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Revisiting a Previously Validated Temperament Test in Shelter Dogs, Including an Examination of the Use of Fake Model Dogs to Assess Conspecific Sociability

By Shanis Barnard, Danielle Kennedy, Reuben Watson, Paola Valsecchi, Gareth Arnott

Category Journal Articles
Abstract

This study assessed the feasibility and reproducibility of a previously validated temperament test (TT) for shelter dogs. The test was developed to measure dog behaviour in the kennel, and traits of sociability towards people and other dogs, docility to leash, playfulness, cognitive skills, and reactivity. We introduced the use of differently sized fake dogs to check their appropriateness in correctly assessing sociability to dogs to broaden its applicability (as the original study used real stimulus dogs). We hypothesised that dogs’ responses may be modulated by the body size of the stimulus dog presented. The reduction analysis of the TT scores extracted five main dimensions (explaining 70.8% of variance), with high internal consistency (alpha > 0.65) and being broadly consistent with existing research. Behavioural components that were extracted from the fake dog experiment showed that dogs are likely to show signs of anxiety and fear toward both the real and fake dog. Dogs’ responses towards a real vs. fake stimulus were significantly correlated (p < 0.05) and they were not affected by the size of the stimulus (p > 0.05). We discuss the importance of interpreting these data with caution and use behavioural tests as a partial screening tool to be used in conjunction with more extensive behavioural and welfare monitoring.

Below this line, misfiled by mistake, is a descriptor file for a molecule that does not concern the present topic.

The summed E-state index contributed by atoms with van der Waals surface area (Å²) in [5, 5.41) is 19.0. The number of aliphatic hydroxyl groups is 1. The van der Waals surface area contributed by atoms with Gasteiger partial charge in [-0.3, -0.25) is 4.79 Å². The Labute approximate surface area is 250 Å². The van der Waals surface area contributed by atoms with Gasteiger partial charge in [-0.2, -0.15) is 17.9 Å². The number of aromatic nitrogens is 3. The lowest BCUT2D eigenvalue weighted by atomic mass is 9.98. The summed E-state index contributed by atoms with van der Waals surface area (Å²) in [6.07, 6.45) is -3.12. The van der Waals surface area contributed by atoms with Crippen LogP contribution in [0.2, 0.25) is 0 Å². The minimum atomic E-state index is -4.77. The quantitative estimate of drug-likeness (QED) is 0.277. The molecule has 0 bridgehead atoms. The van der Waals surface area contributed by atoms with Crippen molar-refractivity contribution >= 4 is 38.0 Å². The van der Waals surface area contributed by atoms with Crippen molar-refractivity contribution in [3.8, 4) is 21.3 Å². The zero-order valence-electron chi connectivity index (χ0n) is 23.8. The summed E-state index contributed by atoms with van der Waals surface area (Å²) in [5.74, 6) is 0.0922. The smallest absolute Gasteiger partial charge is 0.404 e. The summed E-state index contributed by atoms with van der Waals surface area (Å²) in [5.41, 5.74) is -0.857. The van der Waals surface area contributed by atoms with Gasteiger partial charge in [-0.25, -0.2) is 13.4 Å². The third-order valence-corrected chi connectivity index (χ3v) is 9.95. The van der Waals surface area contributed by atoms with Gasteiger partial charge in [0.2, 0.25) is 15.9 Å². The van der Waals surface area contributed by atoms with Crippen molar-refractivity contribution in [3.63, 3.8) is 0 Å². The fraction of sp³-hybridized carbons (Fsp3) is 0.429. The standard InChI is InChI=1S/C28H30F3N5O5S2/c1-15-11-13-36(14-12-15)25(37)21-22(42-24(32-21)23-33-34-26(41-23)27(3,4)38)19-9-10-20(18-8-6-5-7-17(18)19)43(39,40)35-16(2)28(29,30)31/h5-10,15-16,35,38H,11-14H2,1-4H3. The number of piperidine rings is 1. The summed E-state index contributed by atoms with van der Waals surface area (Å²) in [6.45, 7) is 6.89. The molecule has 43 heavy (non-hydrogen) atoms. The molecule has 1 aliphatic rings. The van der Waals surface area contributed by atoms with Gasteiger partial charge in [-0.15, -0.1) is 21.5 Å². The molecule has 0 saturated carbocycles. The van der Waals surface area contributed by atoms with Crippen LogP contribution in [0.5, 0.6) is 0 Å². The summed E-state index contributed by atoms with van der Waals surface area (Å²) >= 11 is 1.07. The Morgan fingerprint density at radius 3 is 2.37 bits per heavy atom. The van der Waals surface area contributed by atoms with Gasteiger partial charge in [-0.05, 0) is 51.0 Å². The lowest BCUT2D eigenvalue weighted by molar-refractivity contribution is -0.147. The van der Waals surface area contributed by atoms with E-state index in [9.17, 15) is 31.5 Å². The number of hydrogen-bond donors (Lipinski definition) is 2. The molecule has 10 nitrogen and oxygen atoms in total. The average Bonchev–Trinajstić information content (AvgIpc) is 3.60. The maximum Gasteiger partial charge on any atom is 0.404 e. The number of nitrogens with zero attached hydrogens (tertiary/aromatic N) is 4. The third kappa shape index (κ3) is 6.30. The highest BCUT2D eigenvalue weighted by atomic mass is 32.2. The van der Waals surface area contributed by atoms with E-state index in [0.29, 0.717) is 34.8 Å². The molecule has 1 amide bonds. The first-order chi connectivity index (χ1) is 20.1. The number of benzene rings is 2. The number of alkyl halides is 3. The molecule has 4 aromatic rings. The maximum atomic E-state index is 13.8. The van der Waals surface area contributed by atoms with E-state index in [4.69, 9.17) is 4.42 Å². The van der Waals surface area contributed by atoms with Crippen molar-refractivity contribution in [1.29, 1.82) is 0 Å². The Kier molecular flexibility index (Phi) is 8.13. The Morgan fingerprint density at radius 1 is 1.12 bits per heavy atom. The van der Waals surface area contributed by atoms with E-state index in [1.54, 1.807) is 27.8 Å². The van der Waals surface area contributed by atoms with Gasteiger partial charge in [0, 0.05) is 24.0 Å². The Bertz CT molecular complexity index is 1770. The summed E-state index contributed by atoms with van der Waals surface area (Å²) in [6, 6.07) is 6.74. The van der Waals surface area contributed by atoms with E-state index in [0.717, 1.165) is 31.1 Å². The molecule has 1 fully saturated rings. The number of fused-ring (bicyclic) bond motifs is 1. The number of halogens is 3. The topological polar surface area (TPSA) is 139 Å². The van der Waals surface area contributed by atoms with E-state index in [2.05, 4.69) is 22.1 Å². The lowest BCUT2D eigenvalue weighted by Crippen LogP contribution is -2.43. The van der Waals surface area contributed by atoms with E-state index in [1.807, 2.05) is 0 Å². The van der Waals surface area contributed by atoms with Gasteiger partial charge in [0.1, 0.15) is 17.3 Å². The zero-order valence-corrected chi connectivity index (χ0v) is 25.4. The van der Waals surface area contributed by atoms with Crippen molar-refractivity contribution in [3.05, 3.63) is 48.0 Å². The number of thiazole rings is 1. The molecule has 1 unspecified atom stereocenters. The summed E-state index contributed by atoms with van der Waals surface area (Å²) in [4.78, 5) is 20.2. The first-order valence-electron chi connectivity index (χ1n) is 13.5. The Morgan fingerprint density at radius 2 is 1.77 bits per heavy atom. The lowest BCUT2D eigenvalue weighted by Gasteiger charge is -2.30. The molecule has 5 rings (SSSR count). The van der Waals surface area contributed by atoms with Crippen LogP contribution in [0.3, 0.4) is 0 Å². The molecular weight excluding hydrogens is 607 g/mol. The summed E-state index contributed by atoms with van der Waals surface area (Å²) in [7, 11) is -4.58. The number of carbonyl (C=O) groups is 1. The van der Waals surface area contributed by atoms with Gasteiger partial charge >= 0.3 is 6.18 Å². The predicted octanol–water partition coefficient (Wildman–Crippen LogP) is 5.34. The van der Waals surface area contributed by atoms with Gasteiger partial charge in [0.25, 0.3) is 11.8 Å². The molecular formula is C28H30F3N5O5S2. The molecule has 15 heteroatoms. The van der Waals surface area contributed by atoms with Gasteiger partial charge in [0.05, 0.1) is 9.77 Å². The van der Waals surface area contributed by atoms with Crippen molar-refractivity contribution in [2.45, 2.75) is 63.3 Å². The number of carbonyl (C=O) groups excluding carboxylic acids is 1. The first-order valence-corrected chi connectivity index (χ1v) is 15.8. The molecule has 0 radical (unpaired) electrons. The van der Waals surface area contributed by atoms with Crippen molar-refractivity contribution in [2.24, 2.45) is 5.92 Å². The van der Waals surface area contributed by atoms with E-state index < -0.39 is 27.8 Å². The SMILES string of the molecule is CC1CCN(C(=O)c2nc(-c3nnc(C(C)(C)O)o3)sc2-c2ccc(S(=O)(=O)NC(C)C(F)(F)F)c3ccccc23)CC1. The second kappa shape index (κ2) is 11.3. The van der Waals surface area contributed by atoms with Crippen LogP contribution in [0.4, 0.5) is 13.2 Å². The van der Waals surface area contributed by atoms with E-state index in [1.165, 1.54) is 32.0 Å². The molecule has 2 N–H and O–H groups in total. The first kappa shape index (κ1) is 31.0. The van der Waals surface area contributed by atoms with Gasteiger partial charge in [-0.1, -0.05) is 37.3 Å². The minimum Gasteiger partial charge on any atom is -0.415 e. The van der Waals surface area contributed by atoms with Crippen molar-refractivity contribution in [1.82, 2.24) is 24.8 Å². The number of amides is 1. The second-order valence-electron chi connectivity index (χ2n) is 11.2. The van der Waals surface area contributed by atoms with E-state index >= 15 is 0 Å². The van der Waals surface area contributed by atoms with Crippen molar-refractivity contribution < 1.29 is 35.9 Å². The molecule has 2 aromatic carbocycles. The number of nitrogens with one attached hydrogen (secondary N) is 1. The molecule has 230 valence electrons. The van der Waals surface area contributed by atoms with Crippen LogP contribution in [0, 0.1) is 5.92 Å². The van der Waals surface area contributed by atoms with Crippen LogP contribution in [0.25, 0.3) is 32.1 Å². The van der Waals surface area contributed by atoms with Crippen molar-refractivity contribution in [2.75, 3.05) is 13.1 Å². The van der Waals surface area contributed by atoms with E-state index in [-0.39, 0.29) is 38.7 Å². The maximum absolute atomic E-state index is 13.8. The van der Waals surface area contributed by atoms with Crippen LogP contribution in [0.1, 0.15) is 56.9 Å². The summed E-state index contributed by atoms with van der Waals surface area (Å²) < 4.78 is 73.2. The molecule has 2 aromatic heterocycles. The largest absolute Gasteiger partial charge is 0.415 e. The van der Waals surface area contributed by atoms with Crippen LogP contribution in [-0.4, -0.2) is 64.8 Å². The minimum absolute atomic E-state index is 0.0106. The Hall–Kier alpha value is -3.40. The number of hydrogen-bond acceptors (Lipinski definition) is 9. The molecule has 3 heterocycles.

Submitter

Marcy Wilhelm-South

Purdue University

Date 2019
Publication Title Animals
Volume 9
Issue 10
Pages 14
Publisher MDPI
DOI 10.3390/ani9100835
URL https://www.mdpi.com/2076-2615/9/10/835
Language English
Additional Language English
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Tags
  1. Animal roles
  2. Animal welfare
  3. Dogs
  4. Mammals
  5. open access
  6. Pets and companion animals
  7. Shelter pets
  8. sociability
  9. temperament
Badges
  1. open access